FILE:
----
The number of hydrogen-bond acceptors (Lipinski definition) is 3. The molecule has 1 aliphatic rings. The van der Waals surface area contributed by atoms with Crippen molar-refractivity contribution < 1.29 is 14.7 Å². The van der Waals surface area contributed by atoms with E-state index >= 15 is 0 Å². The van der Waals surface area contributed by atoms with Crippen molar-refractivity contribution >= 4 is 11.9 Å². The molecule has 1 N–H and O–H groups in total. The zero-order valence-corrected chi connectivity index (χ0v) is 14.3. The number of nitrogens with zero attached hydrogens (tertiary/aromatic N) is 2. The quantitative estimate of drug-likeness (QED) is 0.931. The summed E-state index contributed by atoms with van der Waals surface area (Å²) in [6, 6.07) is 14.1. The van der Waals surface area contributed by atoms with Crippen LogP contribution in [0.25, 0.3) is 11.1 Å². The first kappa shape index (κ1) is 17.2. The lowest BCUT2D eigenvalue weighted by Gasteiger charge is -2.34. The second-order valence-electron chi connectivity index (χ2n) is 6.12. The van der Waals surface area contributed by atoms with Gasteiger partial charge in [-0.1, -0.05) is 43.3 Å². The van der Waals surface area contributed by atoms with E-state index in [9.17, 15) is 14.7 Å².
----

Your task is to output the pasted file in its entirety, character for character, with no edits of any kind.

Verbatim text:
The number of hydrogen-bond acceptors (Lipinski definition) is 3. The molecule has 1 aliphatic rings. The van der Waals surface area contributed by atoms with Crippen molar-refractivity contribution < 1.29 is 14.7 Å². The van der Waals surface area contributed by atoms with E-state index >= 15 is 0 Å². The van der Waals surface area contributed by atoms with Crippen molar-refractivity contribution >= 4 is 11.9 Å². The molecule has 1 N–H and O–H groups in total. The zero-order valence-corrected chi connectivity index (χ0v) is 14.3. The number of nitrogens with zero attached hydrogens (tertiary/aromatic N) is 2. The quantitative estimate of drug-likeness (QED) is 0.931. The summed E-state index contributed by atoms with van der Waals surface area (Å²) in [6, 6.07) is 14.1. The van der Waals surface area contributed by atoms with Crippen LogP contribution in [0.25, 0.3) is 11.1 Å². The first kappa shape index (κ1) is 17.2. The lowest BCUT2D eigenvalue weighted by Gasteiger charge is -2.34. The second-order valence-electron chi connectivity index (χ2n) is 6.12. The van der Waals surface area contributed by atoms with Gasteiger partial charge in [-0.1, -0.05) is 43.3 Å². The van der Waals surface area contributed by atoms with E-state index in [9.17, 15) is 14.7 Å².